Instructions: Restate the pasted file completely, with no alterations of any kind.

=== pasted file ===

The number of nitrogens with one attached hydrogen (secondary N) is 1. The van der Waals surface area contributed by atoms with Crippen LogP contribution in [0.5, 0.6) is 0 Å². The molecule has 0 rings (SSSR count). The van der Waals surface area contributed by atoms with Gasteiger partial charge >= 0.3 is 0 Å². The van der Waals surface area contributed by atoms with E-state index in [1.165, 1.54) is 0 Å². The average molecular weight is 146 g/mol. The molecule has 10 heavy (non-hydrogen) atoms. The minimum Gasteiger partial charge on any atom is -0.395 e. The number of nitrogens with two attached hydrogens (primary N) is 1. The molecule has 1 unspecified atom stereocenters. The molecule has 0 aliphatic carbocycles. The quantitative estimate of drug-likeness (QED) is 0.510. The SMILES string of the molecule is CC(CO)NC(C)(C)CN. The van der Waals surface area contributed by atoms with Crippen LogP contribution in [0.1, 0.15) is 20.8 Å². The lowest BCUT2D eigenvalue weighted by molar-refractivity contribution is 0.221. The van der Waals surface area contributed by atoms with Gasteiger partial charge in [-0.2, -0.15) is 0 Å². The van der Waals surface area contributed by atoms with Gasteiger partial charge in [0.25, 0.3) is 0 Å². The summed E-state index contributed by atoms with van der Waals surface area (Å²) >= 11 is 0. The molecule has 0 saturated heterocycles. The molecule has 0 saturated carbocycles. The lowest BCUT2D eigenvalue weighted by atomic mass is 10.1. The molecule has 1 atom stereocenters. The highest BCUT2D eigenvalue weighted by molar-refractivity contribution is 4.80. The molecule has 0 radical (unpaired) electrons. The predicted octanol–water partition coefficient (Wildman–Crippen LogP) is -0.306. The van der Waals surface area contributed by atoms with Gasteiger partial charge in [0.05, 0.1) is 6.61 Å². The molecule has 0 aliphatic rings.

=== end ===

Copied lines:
The number of nitrogens with one attached hydrogen (secondary N) is 1. The van der Waals surface area contributed by atoms with Crippen LogP contribution in [0.5, 0.6) is 0 Å². The molecule has 0 rings (SSSR count). The van der Waals surface area contributed by atoms with Gasteiger partial charge >= 0.3 is 0 Å². The van der Waals surface area contributed by atoms with E-state index in [1.165, 1.54) is 0 Å². The average molecular weight is 146 g/mol. The molecule has 10 heavy (non-hydrogen) atoms. The minimum Gasteiger partial charge on any atom is -0.395 e. The number of nitrogens with two attached hydrogens (primary N) is 1. The molecule has 1 unspecified atom stereocenters. The molecule has 0 aliphatic carbocycles. The quantitative estimate of drug-likeness (QED) is 0.510. The SMILES string of the molecule is CC(CO)NC(C)(C)CN. The van der Waals surface area contributed by atoms with Crippen LogP contribution in [0.1, 0.15) is 20.8 Å². The lowest BCUT2D eigenvalue weighted by molar-refractivity contribution is 0.221. The van der Waals surface area contributed by atoms with Gasteiger partial charge in [-0.2, -0.15) is 0 Å². The van der Waals surface area contributed by atoms with Gasteiger partial charge in [0.25, 0.3) is 0 Å². The summed E-state index contributed by atoms with van der Waals surface area (Å²) >= 11 is 0. The molecule has 0 saturated heterocycles. The molecule has 0 saturated carbocycles. The lowest BCUT2D eigenvalue weighted by atomic mass is 10.1. The molecule has 1 atom stereocenters. The highest BCUT2D eigenvalue weighted by molar-refractivity contribution is 4.80. The molecule has 0 radical (unpaired) electrons. The predicted octanol–water partition coefficient (Wildman–Crippen LogP) is -0.306. The van der Waals surface area contributed by atoms with Gasteiger partial charge in [0.05, 0.1) is 6.61 Å². The molecule has 0 aliphatic rings.